Page:Popular Science Monthly Volume 6.djvu/591

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the intellect becomes servile. It is usually shown by elderly people, who are utterly dependent on the bounty, and therefore on the will, of others. That such a condition of helpless submission should obtain under these circumstances, and especially in women, is readily to be conceived. The utter helplessness and entire abolition of self-confidence so induced have a most pernicious effect upon the mental processes; the intellect becomes restricted, and solely directed toward observing and accommodating themselves to the varying moods and passing caprices of those upon whom they depend. Chameleon-like, they change color with every new shade of opinion with which they come in contact, until at last they lose their individuality altogether. The mental condition of these unhappy beings is pitiable in the extreme; there is a paralysis of all volition. "Everywhere and ever, to be weak is to be miserable," and cunning is the only refuge of the feeble. This mental attitude is a matter of moment, and needs recognition when such persons become objects of medical care, and must be included in the formation of a prognosis; the mental instability and tendency to oscillate being very troublesome, and interfering with the working of every systematic plan. Under totally different circumstances, a similar brain-starvation is manifested by those persons who voluntarily cultivate a mental predisposition to religio-melancholia. Their aspirations, originally directed by their surroundings, are ultimately guided by an artificial substitute for the will which they in time develop. It is the psychical side of a question of which the physical side has been discussed before. The intellectual imbecility eventually reached under these circumstances is something pitiable. The intellect is prostrated before an irritable conscience, rendered morbidly sensitive by persistent self-introspection fostered by vigils, developed by fasting, and misdirected by a cramped and imperfect education. The influence exercised by this condition of intellectual enfeeblement also becomes practically important when any line of treatment has to be pursued, and especially so in that complex combination of dyspepsia and constipation to which such persons are so subject. With such persons, the plainest and simplest truths of the natural man seem to take on the aspect of most abstruse and difficult problems; the fullest explanations and clearest directions are insufficient to enable their enfeebled intellects to grasp the subject. Superstitious credulity displaces reasonable belief, and enervates the mind until it can evolve no healthful thought; the morbid activity of pseudo-religious sentiments induces such a palsy of the moral nature, that it becomes incapable of rising in revolt or of seeking to escape its intellectual thraldom.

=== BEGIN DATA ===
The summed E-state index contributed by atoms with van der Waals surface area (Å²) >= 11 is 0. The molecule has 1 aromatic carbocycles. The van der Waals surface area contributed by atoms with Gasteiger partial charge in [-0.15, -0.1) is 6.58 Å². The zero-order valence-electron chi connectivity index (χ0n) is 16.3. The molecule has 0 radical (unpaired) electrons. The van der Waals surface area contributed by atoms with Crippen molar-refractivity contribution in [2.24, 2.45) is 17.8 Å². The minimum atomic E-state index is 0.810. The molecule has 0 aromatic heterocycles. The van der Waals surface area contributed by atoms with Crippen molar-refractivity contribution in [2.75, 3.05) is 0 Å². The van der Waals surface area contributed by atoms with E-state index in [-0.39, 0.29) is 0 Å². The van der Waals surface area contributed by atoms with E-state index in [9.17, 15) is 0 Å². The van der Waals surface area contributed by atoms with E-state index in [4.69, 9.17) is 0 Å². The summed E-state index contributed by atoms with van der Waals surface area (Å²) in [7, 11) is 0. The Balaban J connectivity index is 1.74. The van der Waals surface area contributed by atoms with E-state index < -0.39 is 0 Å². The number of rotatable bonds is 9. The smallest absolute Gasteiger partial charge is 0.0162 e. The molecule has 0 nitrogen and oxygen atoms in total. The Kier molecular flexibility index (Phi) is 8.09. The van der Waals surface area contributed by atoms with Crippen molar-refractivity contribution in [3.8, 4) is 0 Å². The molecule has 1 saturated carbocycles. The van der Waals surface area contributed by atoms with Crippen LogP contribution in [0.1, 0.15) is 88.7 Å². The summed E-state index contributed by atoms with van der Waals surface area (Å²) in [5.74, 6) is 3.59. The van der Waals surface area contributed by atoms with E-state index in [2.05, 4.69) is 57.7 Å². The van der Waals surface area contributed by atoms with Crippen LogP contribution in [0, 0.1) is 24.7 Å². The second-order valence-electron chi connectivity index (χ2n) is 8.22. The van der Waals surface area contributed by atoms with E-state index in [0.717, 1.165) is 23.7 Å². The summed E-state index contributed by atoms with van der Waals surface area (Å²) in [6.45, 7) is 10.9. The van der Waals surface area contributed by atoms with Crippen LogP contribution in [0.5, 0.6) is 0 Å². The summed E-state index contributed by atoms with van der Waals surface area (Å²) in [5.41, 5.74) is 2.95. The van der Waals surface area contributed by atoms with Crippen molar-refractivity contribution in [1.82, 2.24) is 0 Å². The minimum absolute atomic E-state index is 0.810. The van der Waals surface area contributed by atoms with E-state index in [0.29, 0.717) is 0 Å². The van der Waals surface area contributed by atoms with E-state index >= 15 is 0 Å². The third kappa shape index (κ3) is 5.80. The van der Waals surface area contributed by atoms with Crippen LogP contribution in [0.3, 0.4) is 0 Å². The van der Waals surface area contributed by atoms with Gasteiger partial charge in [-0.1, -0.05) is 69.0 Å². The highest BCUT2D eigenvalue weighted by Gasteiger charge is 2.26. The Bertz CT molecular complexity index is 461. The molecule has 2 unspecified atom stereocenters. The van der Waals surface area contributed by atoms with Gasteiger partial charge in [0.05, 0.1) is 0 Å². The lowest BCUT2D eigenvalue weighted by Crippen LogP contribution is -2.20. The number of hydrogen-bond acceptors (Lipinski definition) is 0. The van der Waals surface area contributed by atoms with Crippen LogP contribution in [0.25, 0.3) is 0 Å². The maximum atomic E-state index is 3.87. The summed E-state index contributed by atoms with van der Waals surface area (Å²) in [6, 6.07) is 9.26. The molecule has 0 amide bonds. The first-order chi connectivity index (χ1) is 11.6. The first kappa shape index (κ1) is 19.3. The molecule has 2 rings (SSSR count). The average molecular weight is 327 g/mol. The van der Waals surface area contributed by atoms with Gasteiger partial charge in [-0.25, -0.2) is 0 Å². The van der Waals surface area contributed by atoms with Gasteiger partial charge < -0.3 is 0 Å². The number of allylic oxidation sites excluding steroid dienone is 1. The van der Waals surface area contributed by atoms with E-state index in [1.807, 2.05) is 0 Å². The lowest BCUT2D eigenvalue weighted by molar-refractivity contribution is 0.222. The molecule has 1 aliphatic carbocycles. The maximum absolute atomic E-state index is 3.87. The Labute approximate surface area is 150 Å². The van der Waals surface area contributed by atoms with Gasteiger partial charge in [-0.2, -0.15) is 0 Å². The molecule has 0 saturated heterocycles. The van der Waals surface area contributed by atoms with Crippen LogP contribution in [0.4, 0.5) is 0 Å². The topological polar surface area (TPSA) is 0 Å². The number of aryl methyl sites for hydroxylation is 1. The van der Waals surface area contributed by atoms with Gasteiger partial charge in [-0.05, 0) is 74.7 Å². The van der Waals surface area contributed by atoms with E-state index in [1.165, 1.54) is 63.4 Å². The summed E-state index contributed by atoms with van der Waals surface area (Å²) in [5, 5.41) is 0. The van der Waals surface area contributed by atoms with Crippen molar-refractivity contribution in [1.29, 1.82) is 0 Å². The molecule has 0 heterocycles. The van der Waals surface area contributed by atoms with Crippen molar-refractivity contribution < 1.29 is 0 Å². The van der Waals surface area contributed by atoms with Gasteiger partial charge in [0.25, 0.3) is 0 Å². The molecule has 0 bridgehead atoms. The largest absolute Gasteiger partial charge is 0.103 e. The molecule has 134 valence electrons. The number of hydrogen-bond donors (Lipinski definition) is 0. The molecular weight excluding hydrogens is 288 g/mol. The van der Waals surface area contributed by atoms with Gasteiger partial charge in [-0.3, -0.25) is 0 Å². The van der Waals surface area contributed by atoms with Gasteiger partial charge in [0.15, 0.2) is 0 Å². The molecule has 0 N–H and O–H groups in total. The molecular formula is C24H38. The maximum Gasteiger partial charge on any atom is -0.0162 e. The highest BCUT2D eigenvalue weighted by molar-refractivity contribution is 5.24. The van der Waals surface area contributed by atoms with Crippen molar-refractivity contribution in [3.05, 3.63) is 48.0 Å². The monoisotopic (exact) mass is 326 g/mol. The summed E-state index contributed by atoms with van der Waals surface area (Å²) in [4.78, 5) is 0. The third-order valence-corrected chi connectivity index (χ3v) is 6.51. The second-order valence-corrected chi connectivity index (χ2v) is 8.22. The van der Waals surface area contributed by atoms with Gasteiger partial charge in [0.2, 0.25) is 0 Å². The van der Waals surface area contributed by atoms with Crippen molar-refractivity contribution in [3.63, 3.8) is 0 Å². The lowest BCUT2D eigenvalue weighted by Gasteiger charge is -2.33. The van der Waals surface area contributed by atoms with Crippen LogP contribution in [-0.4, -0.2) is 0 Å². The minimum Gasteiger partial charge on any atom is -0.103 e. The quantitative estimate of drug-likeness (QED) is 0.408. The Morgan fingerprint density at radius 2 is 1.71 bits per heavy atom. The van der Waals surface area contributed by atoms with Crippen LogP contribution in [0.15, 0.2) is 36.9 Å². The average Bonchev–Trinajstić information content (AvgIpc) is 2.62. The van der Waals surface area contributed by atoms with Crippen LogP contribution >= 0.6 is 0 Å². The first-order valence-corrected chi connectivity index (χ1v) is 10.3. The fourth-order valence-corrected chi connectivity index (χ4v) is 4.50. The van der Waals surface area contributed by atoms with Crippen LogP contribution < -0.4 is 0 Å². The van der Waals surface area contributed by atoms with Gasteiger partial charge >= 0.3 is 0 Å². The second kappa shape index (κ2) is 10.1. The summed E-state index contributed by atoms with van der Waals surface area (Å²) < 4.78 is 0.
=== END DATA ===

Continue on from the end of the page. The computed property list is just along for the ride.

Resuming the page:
In those who are exhausted and worn out by toil, either mental or physical, or both combined, but usually by strenuous bodily labor, united with petty mental anxieties and fretting, wearing thought, a condition of brain-degeneration is produced, which exercises much